That was another lifetime ago, and now I am committed to telling the truth about Reparative Therapy. “It doesn’t work” and more importantly, the harm that is done to individuals who are told there is something wrong with them for having a homosexual orientation, is toxic and leads to emotional, spiritual and physical suicide. I came to reinforce the message of God’s unconditional love for all His children and tell a message of being created just as we are, by God’s design.
Something happened to me in Love Park on Friday night. I was listening to stories of young people committed to speaking out for their “right to be” and I was changed. I listened to Ray Boltz sing his new song of “Who would Jesus love.”…and I was changed. I listened to Azariah Southworth read emails from youth who identified with his struggle, and thank him for coming out—and tears streamed down my cheeks. People, God’s people, rejected for who they are, are finding a voice! They are finding that truth does in fact set us free!
Saturday brought more listening opportunities. Jay Bakker, a straight preacher from New York reminded us that no one can afford to keep silent in this battle for the lives of the youth of the LGBT community. (and for our faith as gay Christians) Silence breeds violence and we have lost too many youth because we have not spoken out to provide a safe place.
I listened not only to the presenters at the SoulForce Symposium…but to the stories of why people gave up a weekend to seek answers for their journey, or to find out what the truth is and how they can heal from the harmful rejection by their families and faith families. As I listened, I was overwhelmed by the awareness that no matter how valid the truth that we share this weekend, it is going to take many more people speaking out to confront the harm that continues to be inflicted by Narth and Exodus.
I listened to the stories from a Transsexual who has been cut off from family and friends; a bi-sexual who is minimized and almost invisible because she has no official “place” to declare her sexuality; a gay married man who loves his wife, but longs for the freedom to embrace a man. I listened and realized I am just one of many scratching the surface of equality for all!
I was changed by this symposium, because I thought I was coming to share answers, and left knowing there are many more questions with no answers. The message I share is that God loves you as you are created, even if you have no faith at all, and you are accepted by many who have grown to know that God is larger than any box we use to contain our understanding of truth.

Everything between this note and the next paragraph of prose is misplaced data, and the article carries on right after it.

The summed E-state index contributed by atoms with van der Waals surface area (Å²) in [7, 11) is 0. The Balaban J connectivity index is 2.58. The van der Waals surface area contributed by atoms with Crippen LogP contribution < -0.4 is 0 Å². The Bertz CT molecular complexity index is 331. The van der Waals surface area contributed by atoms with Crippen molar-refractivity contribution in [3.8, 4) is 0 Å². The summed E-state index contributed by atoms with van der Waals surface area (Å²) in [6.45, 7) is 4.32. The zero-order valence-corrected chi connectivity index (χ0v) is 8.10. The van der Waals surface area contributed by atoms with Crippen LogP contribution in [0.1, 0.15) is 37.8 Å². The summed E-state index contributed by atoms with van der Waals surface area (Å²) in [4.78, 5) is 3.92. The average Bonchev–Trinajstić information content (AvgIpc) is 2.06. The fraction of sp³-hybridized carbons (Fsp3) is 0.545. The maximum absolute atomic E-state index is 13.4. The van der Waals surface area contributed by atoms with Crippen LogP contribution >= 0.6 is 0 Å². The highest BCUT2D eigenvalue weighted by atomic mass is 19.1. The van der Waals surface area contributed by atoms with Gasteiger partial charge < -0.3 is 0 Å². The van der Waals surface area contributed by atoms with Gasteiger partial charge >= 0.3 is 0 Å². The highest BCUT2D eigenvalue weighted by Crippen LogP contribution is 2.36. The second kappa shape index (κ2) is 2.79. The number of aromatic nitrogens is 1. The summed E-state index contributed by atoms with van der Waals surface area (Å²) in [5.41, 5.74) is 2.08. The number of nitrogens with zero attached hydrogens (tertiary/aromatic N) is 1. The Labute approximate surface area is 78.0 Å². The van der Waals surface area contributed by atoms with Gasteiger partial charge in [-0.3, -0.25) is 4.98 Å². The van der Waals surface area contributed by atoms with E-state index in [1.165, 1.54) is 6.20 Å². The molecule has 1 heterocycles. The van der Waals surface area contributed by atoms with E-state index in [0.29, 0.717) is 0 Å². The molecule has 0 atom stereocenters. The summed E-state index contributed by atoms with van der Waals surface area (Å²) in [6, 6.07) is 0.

I listened. I spoke. I wept. But most of all my changing understanding is not limited. The truth is…God is still speaking and we must speak out when words are spoken that are not consistent with God’s nature. Who would Jesus Love? Everyone!
Darlene Bogle is a former leader in Exodus International and directed an ex-gay ministry in Hayward, California in the 1980’s and early l990’s where she was an assistant pastor in a Foursquare Church. Her story is featured in the documentary, God and GaysBridging the Gap and she has traveled throughout the country to promote reconciliation between faith and sexual orientation. Her book, A Christian Lesbian Journey was published in Feb. 2007.
Gay U.S. Rep. Barney Frank (D-Mass.), who won re-election last week in one of his toughest challenges, said LGBT legislation would have no chance of passing in Congress under the Republican-controlled House next year.
In an interview Tuesday with the Washington Blade, Frank also said he was confident that the Senate, of which Democrats retained control, would join President Obama in blocking any anti-gay bills that conservative Republicans might introduce over the next two years.
“Next year there’s no chance of anything happening,” he said of pro-LGBT legislation. “There’s zero chance.”
He added, “It will be a status quo. They don’t have the votes to hurt us but we don’t have the votes to advance anything in the cause.”
Frank also said he was certain that Republicans would fail in an attempt to overturn D.C.’s same-sex marriage law.
“Do you think Barack Obama is going to sign a bill to repeal the D.C. marriage law,” he asked. “It won’t go through the Senate. There is no chance that could happen. None—zero.”
Frank noted that only five out of 179 House Republicans voted earlier this year to repeal “Don’t Ask, Don’t Tell.”
“The Republicans have become much more anti-gay in their voting patterns,” he said. “There is zero chance of anything good happening with Republicans in control of the House.”